For a majority of those who engage in BDSM the power exchange is always negotiated. Before play, the participants discuss their physical and psychological limitations, establish safewords and work out what will happen. There is also an active minority in the BDSM community who does not engage in extensive negotiation and eschews the use of safewords preferring instead to accept heightened risk in exchange for what for them is a more natural interaction with their partner. The distance between these philosophies lies at the heart of the SSC and RACK controversies.

A submissive person usually enjoys being controlled by a dominant. Reasons for this may include relief from responsibility, being the object of attention and affection, gaining a sense of security, showing off endurance or working through issues of shame. For others it is simply a 'natural' feeling when they are in the presence of their partner with no specific reward. What are known as service oriented submissive may also have a deep seated desire to be 'of use'.

A dominant person enjoys being in control of a submissive person. Reasons for this include demonstrating skill and power, having ownership of another person, being the object of affection and devotion. This may be the fashion in which the dominant feels most comfortable expressing and/or receiving affection. Service oriented dominants would add that it is obviously useful to have the resources and abilities of another human at their disposal.

Other Points

Terminology

BDSM activities are described as "play" in BDSM terminology. The BDSM term is a portmanteau acronym intended to take in all of the following activities:

Some BDSM terminology:

Note that it's common to begin dominant terms with an upper case, for example: Top, Master, Dom etc'.

History

The historical origins of BDSM are obscure. Some sources claim that BDSM, as a distinct form of sexual behaviour, originated at the beginnings of the nineteenth century, when Western civilization began medically and legally categorizing sexual behaviour. Other sources say that BDSM-like behaviour occurs in many other societies, such as the medieval flagellants or the physical ordeal rituals[?] of some Native American societies.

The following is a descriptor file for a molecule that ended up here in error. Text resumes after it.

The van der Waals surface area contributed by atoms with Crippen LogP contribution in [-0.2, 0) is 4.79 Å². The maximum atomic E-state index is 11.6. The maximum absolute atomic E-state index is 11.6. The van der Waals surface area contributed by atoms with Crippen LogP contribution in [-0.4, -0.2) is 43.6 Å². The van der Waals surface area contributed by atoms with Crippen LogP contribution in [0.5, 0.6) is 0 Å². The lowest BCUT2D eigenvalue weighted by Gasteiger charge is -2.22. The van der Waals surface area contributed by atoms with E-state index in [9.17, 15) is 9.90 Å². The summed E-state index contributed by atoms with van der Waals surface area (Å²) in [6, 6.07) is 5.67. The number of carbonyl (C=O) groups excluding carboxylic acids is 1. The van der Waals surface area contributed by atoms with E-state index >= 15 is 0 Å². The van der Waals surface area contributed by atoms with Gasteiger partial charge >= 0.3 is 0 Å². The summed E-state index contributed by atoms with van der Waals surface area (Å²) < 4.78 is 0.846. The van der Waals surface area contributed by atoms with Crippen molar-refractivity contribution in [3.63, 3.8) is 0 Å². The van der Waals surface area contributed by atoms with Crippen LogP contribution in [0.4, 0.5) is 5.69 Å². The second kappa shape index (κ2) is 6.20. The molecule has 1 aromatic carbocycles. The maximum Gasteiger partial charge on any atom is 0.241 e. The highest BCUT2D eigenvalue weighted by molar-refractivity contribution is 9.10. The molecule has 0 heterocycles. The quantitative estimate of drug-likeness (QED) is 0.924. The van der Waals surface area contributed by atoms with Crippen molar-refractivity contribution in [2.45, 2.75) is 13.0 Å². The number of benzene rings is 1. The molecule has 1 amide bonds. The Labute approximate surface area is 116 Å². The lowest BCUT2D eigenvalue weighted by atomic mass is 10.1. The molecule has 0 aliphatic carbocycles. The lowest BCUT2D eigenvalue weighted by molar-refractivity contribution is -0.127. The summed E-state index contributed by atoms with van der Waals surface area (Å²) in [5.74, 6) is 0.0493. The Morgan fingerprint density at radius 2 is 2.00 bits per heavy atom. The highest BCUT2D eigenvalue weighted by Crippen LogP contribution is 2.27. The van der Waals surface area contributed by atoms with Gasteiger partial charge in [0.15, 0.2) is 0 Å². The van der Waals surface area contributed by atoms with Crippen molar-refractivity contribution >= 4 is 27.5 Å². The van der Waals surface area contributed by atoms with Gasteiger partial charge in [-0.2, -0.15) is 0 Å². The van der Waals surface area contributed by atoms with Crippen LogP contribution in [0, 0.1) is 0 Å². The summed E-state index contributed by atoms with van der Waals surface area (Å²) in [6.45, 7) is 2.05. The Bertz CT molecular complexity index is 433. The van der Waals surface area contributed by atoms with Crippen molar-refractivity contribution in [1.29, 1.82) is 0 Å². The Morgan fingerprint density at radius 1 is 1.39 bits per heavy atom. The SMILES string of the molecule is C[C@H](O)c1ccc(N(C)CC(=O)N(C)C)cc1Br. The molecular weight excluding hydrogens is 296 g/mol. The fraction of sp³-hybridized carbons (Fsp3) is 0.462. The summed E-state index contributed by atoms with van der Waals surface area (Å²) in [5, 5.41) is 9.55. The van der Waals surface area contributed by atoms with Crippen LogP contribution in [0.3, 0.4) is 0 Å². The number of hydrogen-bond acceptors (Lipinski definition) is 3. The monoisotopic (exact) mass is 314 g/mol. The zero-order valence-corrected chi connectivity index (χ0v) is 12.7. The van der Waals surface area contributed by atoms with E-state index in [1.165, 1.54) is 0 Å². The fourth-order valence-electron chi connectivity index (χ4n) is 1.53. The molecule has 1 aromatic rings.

The medieval phenomenon of courtly love have been suggested by some writers to be a precursor of BDSM.

Although the names of the Marquis de Sade and Leopold von Sacher-Masoch are attached to the terms sadism and masochism respectively, their lives are now regarded as examples of sexual and mental dysfunction, rather than precursors of modern consensual BDSM.

Much of the BDSM ethos can be traced back to gay male leather culture, which grew out of post-WWII biker culture. This subculture is epitomized by the Leatherman's Handbook by Larry Townsend, published in 1972, which essentially defined the "Old Guard leather[?]" culture. This code emphasized strict formality and fixed roles (i.e. no switching), and did not really include lesbian women or heterosexuals.

Another source is the sexual games[?] played in brothels, which go back into the nineteenth century if not earlier.

BDSM ideas and imagery have existed on the fringes of Western culture throughout the twentieth century. Some of the key artists were John Willie and Eric Stanton.

In the mid-nineties, the Internet provided a way of finding people with specialized interests around the world and communicating with them anonymously. This brought about an explosion of interest and knowledge of BDSM, particularly on the usenet group alt.sex.bondage. When that group became too choked with spam, the focus moved to soc.subculture.bondage-bdsm[?].

New Guard leather subculture appeared around this time, as a reaction to the restrictions of Old Guard style. New Guard, or new leather, embraced switching and often combined spirituality with their play.

The expansion of BDSM also coincided with the spread of AIDS. Some writers have suggested that one of the appeals of BDSM is it's a form of sexuality that does not (necessarily) involve body fluids and therefore has reduced risk of disease.

BDSM and fetish imagery has spread out into the mainstream of Western culture through avant-garde fashion, the gothic subculture, rap, hip-hop and heavy metal video clips, and science fiction television and movies.

The modern BDSM subculture is widespread. Most major cities in North America and western Europe have clubs and play parties, as well as informal, low-pressure gatherings called munches. There are also conventions like Living in Leather[?] and Black Rose.

See also:

Notable authors (fiction and non-fiction):

International

The legal situation of sadomasochists varies greatly between countries. In Japan, Germany and the Scandinavian countries, consensual BDSM is legal. In other countries it is an example of a consensual crime.

At least in the western, industrialized countries and Japan, since the 1980s sadomasochists have begun to form information exchange and support groups to counter the discriminatory image held by orthodox science and parts of the public. This has happened independently in the USA and in several European countries. With the advent of the web, international cooperation has started to develop - for example Datenschlag is a joint effort of sadomasochists in the three major German-speaking countries.

Documentaries about BDSM

References

External links

Glasglow.com